(4) 2306 W. 17th St. -- Fairmont Creamery; Sustainable Community Associates; $15 million; residential conversion of historic industrial building; completed in 2015.

(5) 2342 Scranton Ave. -- unidentified future development; Gustave Development; dollar amount unknown; in early development.

(6) 2410 Scranton -- The Lincoln; Sustainable Community Associates; dollar amount unknown; construction of about 83 residences over 6,000 square feet of commercial space and underground parking; conceptual plans approved Nov. 27 by the city's Local Design Review Committee.

The Tappan apartments, under construction on Scranton Road,
is next to Sustainable Community Associates' Wagner Awning
residential conversion, seen at left (GISguy/UrbanOhio).
(7) 2329 West 16th Place -- Due North Townhomes; David Ferrante; dollar amount unknown; construction of eight townhomes; conceptual plans approved Dec. 11 by the city's Local Design Review Committee.

(8) 2321 Scranton -- Eleven Scranton; Gustave Development; $5+ million; 11 new-construction townhomes; completed in 2019.

(9) 2461 W. 25th -- unidentified future development; Solo Development DBA Sass Real Estate LLC; dollar amount unknown; in early development.

(10) 2554 W. 25th -- St. Joseph's Commons; Front Steps Housing & Services/PIRHL; $12.1 million; construction of a 68-unit apartment building; under construction and to be completed in 2020.

(11) 2570 W. 28th St. -- unidentified future project but is likely to be residential as the prospective buyer has hired RDL Architects; unidentified developer; dollar amount unknown; in early development.

(12) 3100 Barber Ave. -- unidentified future development that could expand north to eliminate the junkyard at Train Avenue and West 30th Street; Ben Beckman; dollar amount unknown; in early development.

Foran's Astrup Building redevelopment on West 25th, showing
a "new apartment site" at the corner of Castle Avenue that Foran
bought in December 2019 from John Zubal (CityArchitecture).
(13) 2707 Barber -- 2707 Barber Ave Apartments; $7+ million; Ben Beckman; conversion of former J. Spang Baking Co. building into 69 market-rate apartments; construction is nearly complete.

(14) 2658 Scranton -- Wagner Awning Building; Sustainable Community Associates; $14 million; conversion of historic industrial building into 59 apartments and basement office space; completed in 2018.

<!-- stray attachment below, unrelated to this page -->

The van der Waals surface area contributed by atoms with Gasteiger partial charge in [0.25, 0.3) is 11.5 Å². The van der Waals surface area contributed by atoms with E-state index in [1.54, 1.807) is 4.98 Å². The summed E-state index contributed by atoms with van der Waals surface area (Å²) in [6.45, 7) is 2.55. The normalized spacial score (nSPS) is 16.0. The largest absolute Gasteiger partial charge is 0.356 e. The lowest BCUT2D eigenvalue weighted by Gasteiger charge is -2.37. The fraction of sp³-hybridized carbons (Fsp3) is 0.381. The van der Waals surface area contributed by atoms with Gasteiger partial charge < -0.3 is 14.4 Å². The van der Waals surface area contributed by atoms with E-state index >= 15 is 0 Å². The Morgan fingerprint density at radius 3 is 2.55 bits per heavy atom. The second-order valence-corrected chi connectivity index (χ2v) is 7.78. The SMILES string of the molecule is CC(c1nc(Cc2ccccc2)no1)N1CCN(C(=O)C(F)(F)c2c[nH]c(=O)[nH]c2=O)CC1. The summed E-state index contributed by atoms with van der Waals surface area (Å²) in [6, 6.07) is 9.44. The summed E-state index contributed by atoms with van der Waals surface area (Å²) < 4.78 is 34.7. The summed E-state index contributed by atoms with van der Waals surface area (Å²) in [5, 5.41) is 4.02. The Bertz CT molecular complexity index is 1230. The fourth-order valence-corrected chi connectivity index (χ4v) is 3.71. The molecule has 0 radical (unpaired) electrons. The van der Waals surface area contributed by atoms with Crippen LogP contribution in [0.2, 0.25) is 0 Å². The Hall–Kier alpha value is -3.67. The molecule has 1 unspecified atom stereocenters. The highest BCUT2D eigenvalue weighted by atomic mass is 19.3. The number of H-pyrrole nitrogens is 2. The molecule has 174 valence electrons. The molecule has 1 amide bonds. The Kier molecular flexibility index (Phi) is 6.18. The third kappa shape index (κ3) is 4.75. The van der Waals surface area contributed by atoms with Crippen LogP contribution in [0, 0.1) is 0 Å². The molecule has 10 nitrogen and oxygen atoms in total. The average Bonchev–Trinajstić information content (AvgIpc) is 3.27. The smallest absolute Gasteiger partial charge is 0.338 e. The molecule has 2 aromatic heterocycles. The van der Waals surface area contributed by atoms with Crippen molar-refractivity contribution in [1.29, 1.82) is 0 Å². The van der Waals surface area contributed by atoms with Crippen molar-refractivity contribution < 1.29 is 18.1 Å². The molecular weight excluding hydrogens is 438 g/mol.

(15) 2703 Scranton -- Tappan Building; Sustainable Community Associates; $23 million; construction of a 95-unit apartment building with ground-floor commercial (bakery); under construction and to be completed in 2020.

(16) 2885 W. 25th -- Tremont Animal Clinic; TAC Holding Co. LLC; $10 million; construction of a new, larger animal hospital that is currently located on West 14th St.; under construction and to be completed in 2020.

(17) 2937 W. 25th -- Astrup Building; Foran Group Develoment LLC; $16.1 million; renovation of the former Astrup Awning Co. into 86,000-square-foot community arts center with a second, larger location for the Rincon Criollo restaurant plus a future new-construction residential building; under construction and to be completed in 2021.

The ornate former St. Michael School on Scranton is due for
redevelopment as The Arc On Scranton following its 2019
acquisition by a firm managed by Eric Lutzo (Google).
(18) 3160 W. 33rd St. -- Northern Ohio Blanket Mill; Levin Group/Derek Ng; $15 million; residential conversion of historic industrial building with 60 units of affordable housing; renovation to begin in 2020.

(19) 3140 W. 25th -- El Mercado; Northeast Ohio Hispanic Center for Economic Development ; $12 million; conversion of former H.J. Weber Co. industrial buildings totaling 32,500-square-feet into a 21-kiosk marketplace for businesses selling food and crafts; renovation to begin in 2020.

(20) 3146 Scranton -- The Arc On Scranton; Eric Lutzo et al; dollar amount of redevelopment unknown; unidentified redevelopment of 64,000-square-foot former St. Michael School; in early development.

(21) 3335 W. 25th -- Metro North mixed-use development; MetroHealth/NRP Group; $30 million in both phases; construction of two buildings totaling about 150 affordable apartments with 72 units over a Tri-C workforce development center in the first phase; construction to begin in 2020.

The largest single investment in the West 25th corridor is the
new MetroHealth main hospital building. But the hospital is
also partnering with NRP Group to build 250 apartments
over commercial uses along West 25th to help boost the
surrounding neighborhood (MetroHealth/RDL).
(22) 3400 W. 25th -- Metro South mixed-use development; MetroHealth/NRP Group; $30 million; construction of two buildings totaling 100 market-rate apartments over street-facing retail; construction to begin in 2020;

(23) 2500 MetroHealth Dr. -- MetroHealth Medical Center; MetroHealth System; $1.25 billion; construction of a 650,000-square-foot, 11-story main medical campus and associated structures, parking and greenspace to replace outdated facilities; construction underway and to be completed in 2022.

(24) 3857 W. 25th -- Ariel Selzer Center; Ariel Ventures LLC; dollar amount unknown; construction of a new international community center; in early development.

(25) 3881 W. 25th -- Emerald Alliance XI; CHN Housing Partners & EDEN, Inc.; $12.9 million; construction of 71 affordable apartments on the site of the former Brooklyn YMCA; construction to be completed in 2020.